Sex experiments involving lizards are continuing as planned after communications with Russia's Photon-M satellite were re-established.
Will geckos still get it on in zero gravity? It looked like this and other pressing scientific questions would remain unanswered after Russia’s space agency lost contact last week with a Photon-M satellite carrying five of the lizards for an experiment on weightlessness and sexual behaviour.
But mission control outside Moscow said this weekend it had re-established communications with the satellite and the intrepid gecko sexplorers’ research would continue.
The satellite was launched from Kazakhstan’s Baikonur cosmodrome on July 19 after electrical problems delayed it for three weeks. When it was left floating in space after the loss of contact, an industry source said the geckos – four females and one male – would likely die of starvation within two-and-a-half months, predicting that the satellite would eventually fall out of orbit.
The Photon-M satellite also carries experiments to test mushroom growth in low-gravity conditions and the effects of cosmic radiation on seeds and moth eggs.
The loss of communication was the latest embarrassing moment for Russia’s space industry since president Vladimir Putin promised to develop it with £30-billion in investment until 2020. Two Proton rockets crashed after he announced the sum, and the launch of its new Angora rocket was aborted on live television before being successfully completed earlier this month.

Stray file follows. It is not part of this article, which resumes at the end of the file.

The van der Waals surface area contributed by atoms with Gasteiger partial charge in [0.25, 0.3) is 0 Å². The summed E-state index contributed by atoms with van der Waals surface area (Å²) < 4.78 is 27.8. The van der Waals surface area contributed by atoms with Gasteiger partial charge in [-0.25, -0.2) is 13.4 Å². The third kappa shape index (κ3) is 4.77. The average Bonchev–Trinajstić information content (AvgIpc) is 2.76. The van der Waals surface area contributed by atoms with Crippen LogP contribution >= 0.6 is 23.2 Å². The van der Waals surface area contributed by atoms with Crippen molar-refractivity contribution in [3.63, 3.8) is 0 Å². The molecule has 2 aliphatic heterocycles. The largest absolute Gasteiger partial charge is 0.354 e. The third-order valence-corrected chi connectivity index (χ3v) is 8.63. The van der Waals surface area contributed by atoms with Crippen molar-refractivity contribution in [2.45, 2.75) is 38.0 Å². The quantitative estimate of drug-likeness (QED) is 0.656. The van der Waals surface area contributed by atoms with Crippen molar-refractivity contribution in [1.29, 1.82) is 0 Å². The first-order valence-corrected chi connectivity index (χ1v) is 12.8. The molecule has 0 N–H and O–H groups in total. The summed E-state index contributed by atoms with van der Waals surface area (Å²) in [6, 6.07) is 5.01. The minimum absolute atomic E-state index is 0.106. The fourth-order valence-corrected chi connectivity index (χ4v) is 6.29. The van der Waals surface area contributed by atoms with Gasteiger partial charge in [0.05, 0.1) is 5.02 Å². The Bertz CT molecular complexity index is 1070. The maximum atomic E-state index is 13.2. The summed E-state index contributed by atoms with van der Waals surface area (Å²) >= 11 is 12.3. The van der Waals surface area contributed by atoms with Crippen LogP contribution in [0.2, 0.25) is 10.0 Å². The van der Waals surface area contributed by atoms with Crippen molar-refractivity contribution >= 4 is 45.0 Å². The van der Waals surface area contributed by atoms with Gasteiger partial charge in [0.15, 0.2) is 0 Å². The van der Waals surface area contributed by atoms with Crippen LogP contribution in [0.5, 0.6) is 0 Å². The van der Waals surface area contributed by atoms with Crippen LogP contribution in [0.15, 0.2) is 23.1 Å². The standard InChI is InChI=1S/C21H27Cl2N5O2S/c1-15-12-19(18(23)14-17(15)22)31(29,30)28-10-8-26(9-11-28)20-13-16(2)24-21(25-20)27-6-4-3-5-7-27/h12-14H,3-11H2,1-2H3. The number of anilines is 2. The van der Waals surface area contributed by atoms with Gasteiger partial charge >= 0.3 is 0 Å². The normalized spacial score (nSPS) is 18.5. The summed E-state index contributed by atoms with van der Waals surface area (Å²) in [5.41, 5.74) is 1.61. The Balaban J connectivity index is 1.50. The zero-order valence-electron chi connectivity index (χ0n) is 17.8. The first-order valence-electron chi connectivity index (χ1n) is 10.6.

Always a point of national pride, the development of the Russian space industry has become even more critical as the fallout from the Ukraine crisis dampens cooperation with the US. Nasa has been ordered to cut all ties with its counterpart Roscosmos besides those related to the International Space Station, and heavy restrictions have been placed on aerospace exports to Russia. Meanwhile, Russia’s deputy PM for the defence and space industries, Dmitry Rogozin, has suggested Russia won’t accept Nasa’s offer to extend cooperation on the space station past 2020. – © Guardian News & Media 2014